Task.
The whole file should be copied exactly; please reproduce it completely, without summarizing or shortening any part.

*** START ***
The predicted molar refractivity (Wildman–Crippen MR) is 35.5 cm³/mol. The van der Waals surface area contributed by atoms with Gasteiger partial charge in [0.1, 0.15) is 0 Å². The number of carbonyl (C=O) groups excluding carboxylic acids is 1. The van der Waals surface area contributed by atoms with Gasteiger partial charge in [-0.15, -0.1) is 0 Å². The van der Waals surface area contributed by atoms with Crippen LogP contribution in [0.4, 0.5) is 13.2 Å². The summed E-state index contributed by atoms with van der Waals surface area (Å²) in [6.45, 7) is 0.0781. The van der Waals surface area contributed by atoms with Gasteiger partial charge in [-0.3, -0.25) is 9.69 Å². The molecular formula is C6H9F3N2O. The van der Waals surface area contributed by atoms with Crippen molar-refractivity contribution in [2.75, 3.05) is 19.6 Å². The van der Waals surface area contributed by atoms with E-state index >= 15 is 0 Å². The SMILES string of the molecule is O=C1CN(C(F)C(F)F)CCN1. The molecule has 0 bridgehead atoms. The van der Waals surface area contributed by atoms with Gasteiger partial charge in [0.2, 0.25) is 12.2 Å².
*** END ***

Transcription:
The predicted molar refractivity (Wildman–Crippen MR) is 35.5 cm³/mol. The van der Waals surface area contributed by atoms with Gasteiger partial charge in [0.1, 0.15) is 0 Å². The number of carbonyl (C=O) groups excluding carboxylic acids is 1. The van der Waals surface area contributed by atoms with Gasteiger partial charge in [-0.15, -0.1) is 0 Å². The van der Waals surface area contributed by atoms with Crippen LogP contribution in [0.4, 0.5) is 13.2 Å². The summed E-state index contributed by atoms with van der Waals surface area (Å²) in [6.45, 7) is 0.0781. The van der Waals surface area contributed by atoms with Gasteiger partial charge in [-0.3, -0.25) is 9.69 Å². The molecular formula is C6H9F3N2O. The van der Waals surface area contributed by atoms with Crippen molar-refractivity contribution in [2.75, 3.05) is 19.6 Å². The van der Waals surface area contributed by atoms with E-state index >= 15 is 0 Å². The SMILES string of the molecule is O=C1CN(C(F)C(F)F)CCN1. The molecule has 0 bridgehead atoms. The van der Waals surface area contributed by atoms with Gasteiger partial charge in [0.2, 0.25) is 12.2 Å².